Pixel Stress comprises a publication as well as an installation from a public intervention that Kruithof staged in New York City’s financial district. On the 18th of April, 2013 she and two assistants went to Wall Street and built a temporary installation of 14 framed prints of different sizes on the edge of the city’s pavement. The prints looked like pixilated monochromes, but were in fact illustrations blown up to a maximum size (3200% in Photoshop) of stock images of men and women in suits that Kruithof found through a Google search of the word: stress. Throughout the performance, Kruithof encouraged pedestrians to look at and talk about the works, and subsequently asked if the ones involved would like to buy a print. Since Kruithof was not allowed to conduct monetary transactions, she gave the prints away for free, once a participant had named a price – and thereby established an “imaginary sale.” Value is therefore not created through the well-established system of commercial exchange, but through human interaction, artistic creation and generosity – an idea that Kruithof further develops in her unusual publication.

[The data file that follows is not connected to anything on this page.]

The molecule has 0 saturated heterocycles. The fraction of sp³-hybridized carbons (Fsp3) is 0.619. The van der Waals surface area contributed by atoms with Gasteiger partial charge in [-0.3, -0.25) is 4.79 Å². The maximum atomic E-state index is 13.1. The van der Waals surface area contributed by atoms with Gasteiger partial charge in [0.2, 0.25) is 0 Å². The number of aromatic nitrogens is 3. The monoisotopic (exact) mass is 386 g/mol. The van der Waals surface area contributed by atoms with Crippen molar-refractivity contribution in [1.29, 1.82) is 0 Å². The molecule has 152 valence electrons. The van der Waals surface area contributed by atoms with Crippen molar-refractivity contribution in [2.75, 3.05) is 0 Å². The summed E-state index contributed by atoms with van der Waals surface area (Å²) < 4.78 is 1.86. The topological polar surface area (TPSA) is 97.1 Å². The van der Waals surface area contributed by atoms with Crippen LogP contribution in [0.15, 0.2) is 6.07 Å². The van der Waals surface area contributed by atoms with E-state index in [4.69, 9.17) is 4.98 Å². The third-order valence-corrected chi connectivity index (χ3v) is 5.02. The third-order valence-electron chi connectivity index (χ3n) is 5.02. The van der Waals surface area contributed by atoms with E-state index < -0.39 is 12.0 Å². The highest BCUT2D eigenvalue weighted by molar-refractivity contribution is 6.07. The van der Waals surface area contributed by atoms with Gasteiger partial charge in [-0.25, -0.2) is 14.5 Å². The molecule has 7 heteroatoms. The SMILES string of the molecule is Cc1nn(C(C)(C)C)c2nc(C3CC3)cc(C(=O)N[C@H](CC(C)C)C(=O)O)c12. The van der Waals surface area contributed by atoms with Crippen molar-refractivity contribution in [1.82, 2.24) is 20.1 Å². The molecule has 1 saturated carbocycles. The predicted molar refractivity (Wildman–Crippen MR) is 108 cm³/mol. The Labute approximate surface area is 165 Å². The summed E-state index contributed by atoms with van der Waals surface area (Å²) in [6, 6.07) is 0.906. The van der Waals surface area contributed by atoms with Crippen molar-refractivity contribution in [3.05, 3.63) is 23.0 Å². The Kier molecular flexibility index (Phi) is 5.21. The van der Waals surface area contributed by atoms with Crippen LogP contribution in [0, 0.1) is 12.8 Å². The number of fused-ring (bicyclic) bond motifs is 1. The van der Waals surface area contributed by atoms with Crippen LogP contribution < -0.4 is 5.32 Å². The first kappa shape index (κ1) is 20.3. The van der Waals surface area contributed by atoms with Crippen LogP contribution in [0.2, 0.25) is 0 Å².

Smooth high gloss paper reproduces the tiny thumbnails of the original internet images as well as their pixilated close ups. Folded into a loose binder that is held together by an elastic band, the book also contains a stapled paper insert illustrating Kruithof’s Wall Street intervention through a sales report, texts, hand cut photomontages and documentary photographs of her interaction with the business men. With gentle humor, her images dissect not only the people, but also their socially established reputation for being powerful and self-assured. By the means of photography, Kruithof suggests that expertise (whether in the fields of art, business or trade) is not a fixed, immutable quality, but a construct that subject to change and questioning, the moment one is confronted with something unexpected.
For her solo exhibition with BoetzelaerINispen at UNSEEN Amsterdam, Kruithof showed the project as an installation of 3 photographs, 4 hand cut-photomontages, 5 screenshots and 1 wallpaper of various sizes, all of which were presented on an 8-meter long wall.